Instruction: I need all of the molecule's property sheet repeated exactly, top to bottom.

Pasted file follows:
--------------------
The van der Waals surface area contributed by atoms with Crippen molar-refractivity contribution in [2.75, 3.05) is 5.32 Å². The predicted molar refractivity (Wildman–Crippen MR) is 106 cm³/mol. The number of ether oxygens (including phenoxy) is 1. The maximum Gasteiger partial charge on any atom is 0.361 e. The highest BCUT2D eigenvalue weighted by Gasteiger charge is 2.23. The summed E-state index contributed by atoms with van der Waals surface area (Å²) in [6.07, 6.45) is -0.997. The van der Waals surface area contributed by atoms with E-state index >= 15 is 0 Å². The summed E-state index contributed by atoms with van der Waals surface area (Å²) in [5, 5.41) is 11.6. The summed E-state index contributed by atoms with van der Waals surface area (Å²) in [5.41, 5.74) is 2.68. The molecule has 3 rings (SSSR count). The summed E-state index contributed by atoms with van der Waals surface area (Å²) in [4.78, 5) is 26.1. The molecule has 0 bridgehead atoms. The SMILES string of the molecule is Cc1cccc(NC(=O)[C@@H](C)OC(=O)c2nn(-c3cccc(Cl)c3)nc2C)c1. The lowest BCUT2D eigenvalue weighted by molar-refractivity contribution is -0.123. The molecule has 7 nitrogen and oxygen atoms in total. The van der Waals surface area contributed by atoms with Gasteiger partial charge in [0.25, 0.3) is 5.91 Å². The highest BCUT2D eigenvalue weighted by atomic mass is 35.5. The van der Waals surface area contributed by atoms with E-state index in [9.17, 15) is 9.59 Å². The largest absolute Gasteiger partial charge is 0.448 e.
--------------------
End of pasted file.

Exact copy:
The van der Waals surface area contributed by atoms with Crippen molar-refractivity contribution in [2.75, 3.05) is 5.32 Å². The predicted molar refractivity (Wildman–Crippen MR) is 106 cm³/mol. The number of ether oxygens (including phenoxy) is 1. The maximum Gasteiger partial charge on any atom is 0.361 e. The highest BCUT2D eigenvalue weighted by Gasteiger charge is 2.23. The summed E-state index contributed by atoms with van der Waals surface area (Å²) in [6.07, 6.45) is -0.997. The van der Waals surface area contributed by atoms with E-state index >= 15 is 0 Å². The summed E-state index contributed by atoms with van der Waals surface area (Å²) in [5, 5.41) is 11.6. The summed E-state index contributed by atoms with van der Waals surface area (Å²) in [5.41, 5.74) is 2.68. The molecule has 3 rings (SSSR count). The summed E-state index contributed by atoms with van der Waals surface area (Å²) in [4.78, 5) is 26.1. The molecule has 0 bridgehead atoms. The SMILES string of the molecule is Cc1cccc(NC(=O)[C@@H](C)OC(=O)c2nn(-c3cccc(Cl)c3)nc2C)c1. The lowest BCUT2D eigenvalue weighted by molar-refractivity contribution is -0.123. The molecule has 7 nitrogen and oxygen atoms in total. The van der Waals surface area contributed by atoms with Gasteiger partial charge in [0.25, 0.3) is 5.91 Å². The highest BCUT2D eigenvalue weighted by atomic mass is 35.5. The van der Waals surface area contributed by atoms with E-state index in [9.17, 15) is 9.59 Å². The largest absolute Gasteiger partial charge is 0.448 e.